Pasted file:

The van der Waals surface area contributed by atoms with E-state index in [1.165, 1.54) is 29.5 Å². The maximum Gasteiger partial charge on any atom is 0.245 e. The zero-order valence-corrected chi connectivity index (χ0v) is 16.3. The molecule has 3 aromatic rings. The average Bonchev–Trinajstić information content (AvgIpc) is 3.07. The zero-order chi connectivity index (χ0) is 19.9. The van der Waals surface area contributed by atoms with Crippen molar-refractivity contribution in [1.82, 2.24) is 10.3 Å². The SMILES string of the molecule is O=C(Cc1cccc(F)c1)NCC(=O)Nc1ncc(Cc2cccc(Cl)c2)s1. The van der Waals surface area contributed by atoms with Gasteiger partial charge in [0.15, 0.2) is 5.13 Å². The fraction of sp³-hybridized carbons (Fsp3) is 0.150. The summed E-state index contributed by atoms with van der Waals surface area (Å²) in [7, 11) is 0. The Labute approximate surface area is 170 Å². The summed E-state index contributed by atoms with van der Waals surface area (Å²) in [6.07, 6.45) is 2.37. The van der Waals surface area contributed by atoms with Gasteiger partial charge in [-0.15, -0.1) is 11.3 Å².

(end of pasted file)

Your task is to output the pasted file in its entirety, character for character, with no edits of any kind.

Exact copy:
The van der Waals surface area contributed by atoms with E-state index in [1.165, 1.54) is 29.5 Å². The maximum Gasteiger partial charge on any atom is 0.245 e. The zero-order valence-corrected chi connectivity index (χ0v) is 16.3. The molecule has 3 aromatic rings. The average Bonchev–Trinajstić information content (AvgIpc) is 3.07. The zero-order chi connectivity index (χ0) is 19.9. The van der Waals surface area contributed by atoms with Crippen molar-refractivity contribution in [1.82, 2.24) is 10.3 Å². The SMILES string of the molecule is O=C(Cc1cccc(F)c1)NCC(=O)Nc1ncc(Cc2cccc(Cl)c2)s1. The van der Waals surface area contributed by atoms with Gasteiger partial charge in [0.15, 0.2) is 5.13 Å². The fraction of sp³-hybridized carbons (Fsp3) is 0.150. The summed E-state index contributed by atoms with van der Waals surface area (Å²) in [7, 11) is 0. The Labute approximate surface area is 170 Å². The summed E-state index contributed by atoms with van der Waals surface area (Å²) in [6.07, 6.45) is 2.37. The van der Waals surface area contributed by atoms with Gasteiger partial charge in [-0.15, -0.1) is 11.3 Å².